The next thing I thought when I saw NFC technology was, “Well, isn’t that we have QR codes for?” After I got passed the initial hurdle to understanding NFC, that of believing they were slow and therefore undesirable, I realized these things are the future, whereas QR codes are the present. It may take another year or so, as more people buy refurbished and new smartphones, but QR codes will be everywhere. Not “everywhere” like they are now, in newspapers and menus, but everywhere, like on every box of cereal, on every billboard. Hell, I’d be willing to bet that, if it doesn’t exists already, within the next year there will be a billboard that is only a QR code. Of course, I kind of hope that’s not the case because I can only imagine the pile-up that might occur because of it, but it should suffice to say QR codes are here. NFC, on the other hand, is still probably 2 or 3 years away, but its capabilities far exceed that of QR codes.

So that last part might be an answer to what NFC isn’t, but it’s one of the most important distinctions you can make if you are going to understand what they are.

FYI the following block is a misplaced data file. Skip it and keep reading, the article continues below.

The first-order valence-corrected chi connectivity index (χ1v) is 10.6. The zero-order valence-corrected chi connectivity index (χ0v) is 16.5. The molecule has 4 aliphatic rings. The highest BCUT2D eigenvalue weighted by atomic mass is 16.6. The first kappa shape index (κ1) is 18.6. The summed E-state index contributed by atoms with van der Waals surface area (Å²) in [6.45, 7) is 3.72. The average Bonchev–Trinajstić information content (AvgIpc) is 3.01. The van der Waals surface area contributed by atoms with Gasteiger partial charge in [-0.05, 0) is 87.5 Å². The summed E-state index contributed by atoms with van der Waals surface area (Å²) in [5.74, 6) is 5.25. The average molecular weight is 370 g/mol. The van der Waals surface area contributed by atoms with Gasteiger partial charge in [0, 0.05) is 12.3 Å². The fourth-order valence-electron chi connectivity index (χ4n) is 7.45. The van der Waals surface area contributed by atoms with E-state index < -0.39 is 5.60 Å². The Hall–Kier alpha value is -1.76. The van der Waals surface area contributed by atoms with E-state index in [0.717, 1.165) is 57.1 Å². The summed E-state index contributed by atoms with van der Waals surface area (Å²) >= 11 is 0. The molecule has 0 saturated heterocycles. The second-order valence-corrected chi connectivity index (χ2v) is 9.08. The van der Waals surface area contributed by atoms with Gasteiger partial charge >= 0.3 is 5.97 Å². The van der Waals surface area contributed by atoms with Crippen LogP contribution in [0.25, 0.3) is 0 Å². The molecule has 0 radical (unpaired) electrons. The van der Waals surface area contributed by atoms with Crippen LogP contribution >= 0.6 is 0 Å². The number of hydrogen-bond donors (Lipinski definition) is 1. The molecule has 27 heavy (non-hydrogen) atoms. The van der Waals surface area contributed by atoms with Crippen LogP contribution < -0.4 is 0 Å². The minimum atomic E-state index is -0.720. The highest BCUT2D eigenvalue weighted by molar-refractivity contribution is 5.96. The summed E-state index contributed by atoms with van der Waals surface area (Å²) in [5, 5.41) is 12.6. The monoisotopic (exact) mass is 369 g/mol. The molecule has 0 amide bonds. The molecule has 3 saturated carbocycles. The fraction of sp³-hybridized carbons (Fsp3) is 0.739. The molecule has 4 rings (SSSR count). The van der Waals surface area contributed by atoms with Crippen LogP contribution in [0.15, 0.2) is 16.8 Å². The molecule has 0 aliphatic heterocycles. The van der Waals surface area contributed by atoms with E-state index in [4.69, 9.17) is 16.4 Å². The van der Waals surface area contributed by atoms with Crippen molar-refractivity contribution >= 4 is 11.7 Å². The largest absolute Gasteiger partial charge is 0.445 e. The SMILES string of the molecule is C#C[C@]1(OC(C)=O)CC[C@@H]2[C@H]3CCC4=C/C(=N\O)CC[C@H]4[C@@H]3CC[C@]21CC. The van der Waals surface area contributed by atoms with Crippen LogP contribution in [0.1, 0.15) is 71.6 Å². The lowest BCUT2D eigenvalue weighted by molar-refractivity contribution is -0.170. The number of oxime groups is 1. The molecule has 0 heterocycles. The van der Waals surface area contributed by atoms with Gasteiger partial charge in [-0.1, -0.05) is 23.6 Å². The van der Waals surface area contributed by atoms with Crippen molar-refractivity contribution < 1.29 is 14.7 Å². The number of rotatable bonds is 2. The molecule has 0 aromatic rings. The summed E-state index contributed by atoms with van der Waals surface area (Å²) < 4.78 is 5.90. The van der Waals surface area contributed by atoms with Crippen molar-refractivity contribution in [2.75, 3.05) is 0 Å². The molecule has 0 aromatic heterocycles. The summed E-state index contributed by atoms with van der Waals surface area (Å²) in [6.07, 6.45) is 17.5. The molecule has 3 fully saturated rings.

What Can Near Field Communication Do?

Okay, if you have read my last post, you hopefully have a better understanding of what near field communication is. The only real way for most people to understand what it is, though, is by knowing what it does, and more accurately, what it can do. When I describe my current project (this blog) to friends, I’m usually met with feigned interest and then a gradual glossing over of the eyes. I don’t mind. Trust me, I’d rather have to look at that blank expression when I’m describing this stuff than when I’m talking about a new book project. But then I show them what it can do, usually through a Youtube video or something, and I have them. They want to know more, and there aren’t a hell of a lot of reputable places to find that information, hence this blog.

So, what can Near Field Communication do? At the risk of sounding like a used car salesman (no offence to use car salesmen), given enough time, what can’t it do? Here are some of the applications you are likely to see in the near future.